Designing an Adaptive Mountain Bike

The Horizon Adapts to Your Riding Style

An adaptive mountain bike is no simple design puzzle. There are a handful of things that make it complex; pedaling drive-train, steering integration with pedaling, front and rear suspension, leg position, seat angle, seat height etc.  At Outrider, we’ve ridden or researched just about every handicap mountain bike available and found that while each bike or trike offers a particular benefit, there wasn’t a singular adaptive mountain bike that rolled all the benefits into one simple package.  That’s where the Horizon fits in.

The Horizon is an adaptive mountain bike that’s designed to be modular.  In other words, you choose the components that work best for you.  Don’t want foot pedals?  Choose the foot-rest.  Have a strong upper body and want to use it?  Choose the handcycle.  Don’t need pedals at all?  Go for the standard or tri-pin hand controls without any pedaling drive train and just ride is as electric only.  Looking for an easy transfer?  No sweat, we included a rising and lowering seat.  In one configuration it’s a mountain bike, in another it’s a paraplegic mountain bike, in another is a quadriplegic mountain bike.  The choice is yours.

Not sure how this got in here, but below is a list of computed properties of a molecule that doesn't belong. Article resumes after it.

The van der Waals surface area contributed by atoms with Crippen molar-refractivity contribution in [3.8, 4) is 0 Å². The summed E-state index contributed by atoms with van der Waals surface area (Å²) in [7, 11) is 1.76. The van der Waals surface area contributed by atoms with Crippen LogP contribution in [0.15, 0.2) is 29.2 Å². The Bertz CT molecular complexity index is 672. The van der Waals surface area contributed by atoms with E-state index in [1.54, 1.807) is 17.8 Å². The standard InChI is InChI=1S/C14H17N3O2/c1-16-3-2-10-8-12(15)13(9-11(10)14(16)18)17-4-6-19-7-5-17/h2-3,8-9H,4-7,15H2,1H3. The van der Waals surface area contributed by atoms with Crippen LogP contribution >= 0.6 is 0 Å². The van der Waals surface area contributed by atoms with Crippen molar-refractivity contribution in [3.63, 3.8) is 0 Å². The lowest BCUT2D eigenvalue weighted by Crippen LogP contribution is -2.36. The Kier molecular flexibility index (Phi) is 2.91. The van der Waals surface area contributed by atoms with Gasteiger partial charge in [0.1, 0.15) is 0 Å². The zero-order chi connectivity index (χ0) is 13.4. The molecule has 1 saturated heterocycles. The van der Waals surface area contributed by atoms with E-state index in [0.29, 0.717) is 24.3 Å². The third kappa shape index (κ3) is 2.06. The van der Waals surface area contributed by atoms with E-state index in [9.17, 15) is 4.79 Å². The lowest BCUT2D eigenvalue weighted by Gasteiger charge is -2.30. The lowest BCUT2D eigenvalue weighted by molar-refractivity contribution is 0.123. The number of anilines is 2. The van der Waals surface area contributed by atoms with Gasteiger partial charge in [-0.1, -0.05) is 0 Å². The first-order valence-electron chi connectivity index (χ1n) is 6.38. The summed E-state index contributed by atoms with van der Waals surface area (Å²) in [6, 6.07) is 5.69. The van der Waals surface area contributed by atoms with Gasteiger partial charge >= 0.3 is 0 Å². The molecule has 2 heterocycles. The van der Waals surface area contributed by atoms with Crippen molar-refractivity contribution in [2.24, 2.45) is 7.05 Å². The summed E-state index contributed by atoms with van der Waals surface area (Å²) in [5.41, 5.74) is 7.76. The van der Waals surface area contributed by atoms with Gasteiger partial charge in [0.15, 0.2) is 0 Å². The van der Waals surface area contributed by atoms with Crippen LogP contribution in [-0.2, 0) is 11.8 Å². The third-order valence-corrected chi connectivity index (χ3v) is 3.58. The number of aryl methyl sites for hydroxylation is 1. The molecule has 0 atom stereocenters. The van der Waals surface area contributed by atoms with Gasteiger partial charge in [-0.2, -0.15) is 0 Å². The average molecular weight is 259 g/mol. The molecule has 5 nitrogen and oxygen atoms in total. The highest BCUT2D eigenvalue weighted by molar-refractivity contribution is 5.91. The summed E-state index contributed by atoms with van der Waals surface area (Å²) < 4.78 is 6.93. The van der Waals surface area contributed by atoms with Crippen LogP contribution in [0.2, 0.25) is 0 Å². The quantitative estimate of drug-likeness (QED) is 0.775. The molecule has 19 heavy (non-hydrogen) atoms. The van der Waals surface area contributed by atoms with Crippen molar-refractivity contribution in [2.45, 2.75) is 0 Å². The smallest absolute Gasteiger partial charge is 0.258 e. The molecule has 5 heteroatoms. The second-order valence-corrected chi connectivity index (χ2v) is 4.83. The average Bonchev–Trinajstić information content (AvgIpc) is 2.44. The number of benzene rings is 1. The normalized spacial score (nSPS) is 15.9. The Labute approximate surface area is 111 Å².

Here’s some examples of configurations for the Horizon:

  • Foot pedals with “standard” tiller-style hand controls
    • This could be set up to be operated only by right hand/arm, or only by left hand/arm, however, full strength would be needed in the arm that was being used due to steering needs
  • Foot pedals with tri-pin hand controls
    • If you have reduced upper body function/strength this is a great option
  • Foot Rest with standard hand controls
    • This would be all electric, no pedaling
  • Foot rest with tri-pin hand controls
    • This would be all electric, no pedaling
  • Foot rest with Handcycle
    • Wide gearing range for awesome versatility


Remember!  All Horizon’s come with electric assist - just one more way the Horizon is modular to meet your needs.  If you want the electric assist, you use the throttle.  If you don’t want the electric assist, you don’t use the throttle.  It’s always there and ready, but it’s up to you how much you use it and when you use it.  We know some people can be a little wary of the electric assist, but don’t worry, it’s not going to give you less of a workout or take a away from your riding experience.  Actually, it just gives you the option to go farther on each ride, have more speed when you need it, and in some cases - even the playing field so that a ride with your buddies is actually a ride WITH your buddies, and not a game of catch-up.